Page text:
View YesHaveSome's profile

YesHaveSome

124 posts in 430 days


#7 posted 10-15-2018 02:32 PM

The impact driver is one of my favorite tools. Blows my drill out of the water in regards to screws. Could all be in my head though I guess.

-- But where does the meat go?

View lumbering_on's profile

lumbering_on

559 posts in 661 days


#8 posted 10-15-2018 02:40 PM

I use my impact driver far more than my drill, even considering the number of holes I have to drill. I find it much easier to use, and if I’m screwing something into the wall, the chatter is great feed back that you’re on the stud.

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xeddog

207 posts in 3178 days


#9 posted 10-15-2018 02:53 PM

I use both, but the impact driver is mostly for larger screws and rough work. The drill is for smaller screws and work where the torque setting is important to keep from over-driving.

Wayne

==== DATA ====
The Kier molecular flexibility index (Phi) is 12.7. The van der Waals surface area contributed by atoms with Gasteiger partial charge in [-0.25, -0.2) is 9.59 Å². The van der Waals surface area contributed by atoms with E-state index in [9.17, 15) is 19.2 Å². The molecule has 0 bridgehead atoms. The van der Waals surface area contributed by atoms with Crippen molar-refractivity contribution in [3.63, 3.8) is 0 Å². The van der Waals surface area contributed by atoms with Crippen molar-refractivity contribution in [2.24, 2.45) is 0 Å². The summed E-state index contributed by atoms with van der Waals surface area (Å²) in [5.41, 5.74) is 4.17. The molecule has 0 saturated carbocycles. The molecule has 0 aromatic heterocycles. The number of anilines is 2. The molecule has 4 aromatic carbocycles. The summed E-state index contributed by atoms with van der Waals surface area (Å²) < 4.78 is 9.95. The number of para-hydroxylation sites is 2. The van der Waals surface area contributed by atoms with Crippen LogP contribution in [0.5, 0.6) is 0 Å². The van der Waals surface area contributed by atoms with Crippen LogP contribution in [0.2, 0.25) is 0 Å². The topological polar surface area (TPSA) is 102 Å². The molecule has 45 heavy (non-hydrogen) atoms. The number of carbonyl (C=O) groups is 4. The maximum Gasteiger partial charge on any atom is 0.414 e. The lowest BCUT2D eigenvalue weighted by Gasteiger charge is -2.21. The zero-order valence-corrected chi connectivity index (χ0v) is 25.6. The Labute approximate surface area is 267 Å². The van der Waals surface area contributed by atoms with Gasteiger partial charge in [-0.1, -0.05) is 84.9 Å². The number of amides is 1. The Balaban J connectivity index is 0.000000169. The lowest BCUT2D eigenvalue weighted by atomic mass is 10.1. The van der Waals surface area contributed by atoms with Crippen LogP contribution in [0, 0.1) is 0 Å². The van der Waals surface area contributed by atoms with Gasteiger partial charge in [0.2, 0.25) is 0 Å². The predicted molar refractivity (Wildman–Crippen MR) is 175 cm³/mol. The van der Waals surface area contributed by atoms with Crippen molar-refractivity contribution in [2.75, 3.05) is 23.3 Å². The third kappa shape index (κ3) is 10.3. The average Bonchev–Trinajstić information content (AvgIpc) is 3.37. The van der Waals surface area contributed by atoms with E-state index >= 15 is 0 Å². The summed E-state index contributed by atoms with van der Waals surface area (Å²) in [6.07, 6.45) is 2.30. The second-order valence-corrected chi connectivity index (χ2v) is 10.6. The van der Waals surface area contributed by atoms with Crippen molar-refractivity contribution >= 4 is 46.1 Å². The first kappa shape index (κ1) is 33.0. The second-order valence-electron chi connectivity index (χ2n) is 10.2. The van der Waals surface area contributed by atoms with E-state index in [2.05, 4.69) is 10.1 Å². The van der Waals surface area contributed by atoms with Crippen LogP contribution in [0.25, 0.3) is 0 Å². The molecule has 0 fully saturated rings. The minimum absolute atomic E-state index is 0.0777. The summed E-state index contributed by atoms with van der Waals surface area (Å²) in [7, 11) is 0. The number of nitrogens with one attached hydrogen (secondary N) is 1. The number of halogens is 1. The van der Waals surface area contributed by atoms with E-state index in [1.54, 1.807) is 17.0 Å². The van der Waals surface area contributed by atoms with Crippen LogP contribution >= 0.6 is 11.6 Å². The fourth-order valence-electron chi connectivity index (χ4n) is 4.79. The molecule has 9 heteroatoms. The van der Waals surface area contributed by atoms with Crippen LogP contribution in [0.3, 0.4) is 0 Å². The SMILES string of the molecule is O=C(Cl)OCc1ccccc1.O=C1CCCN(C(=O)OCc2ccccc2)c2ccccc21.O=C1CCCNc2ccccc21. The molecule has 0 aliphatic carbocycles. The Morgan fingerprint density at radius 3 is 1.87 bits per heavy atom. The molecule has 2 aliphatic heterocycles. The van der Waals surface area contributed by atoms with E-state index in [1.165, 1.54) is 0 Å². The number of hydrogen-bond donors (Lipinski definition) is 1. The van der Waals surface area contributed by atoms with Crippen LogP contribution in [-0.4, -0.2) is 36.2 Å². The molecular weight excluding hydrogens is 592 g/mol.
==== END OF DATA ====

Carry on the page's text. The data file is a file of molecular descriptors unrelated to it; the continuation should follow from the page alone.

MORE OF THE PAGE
View ArtMann's profile

ArtMann

1095 posts in 987 days


#10 posted 10-15-2018 03:02 PM

I just finished screwing down about 250 square feet of hardi board in preparation for a ceramic floor installation. We used Hitachi impact and drill drivers for this job. The impact driver was about twice as fast. I also did a 5/4 deck board replacement job a few weeks ago and the difference was even more obvious. I also use my impact driver for mechanical work. The impact driver will loosen and remove rusted on nuts that a battery operated drill driver wouldn’t budge. I guess you could say I strongly disagree with the original assessment.

View squazo's profile

squazo

109 posts in 1816 days


#11 posted 10-15-2018 03:27 PM

craftsman on the lake you bring up good points about the quick change, and it being shorter. I use #2 square drives, I hate phillips. I even special order square drive drywall screws when I am doing drywall.

ArtMann good point about loosening rusted mechanical stuff.

View bilyo's profile

bilyo

378 posts in 1274 days


#12 posted 10-15-2018 03:48 PM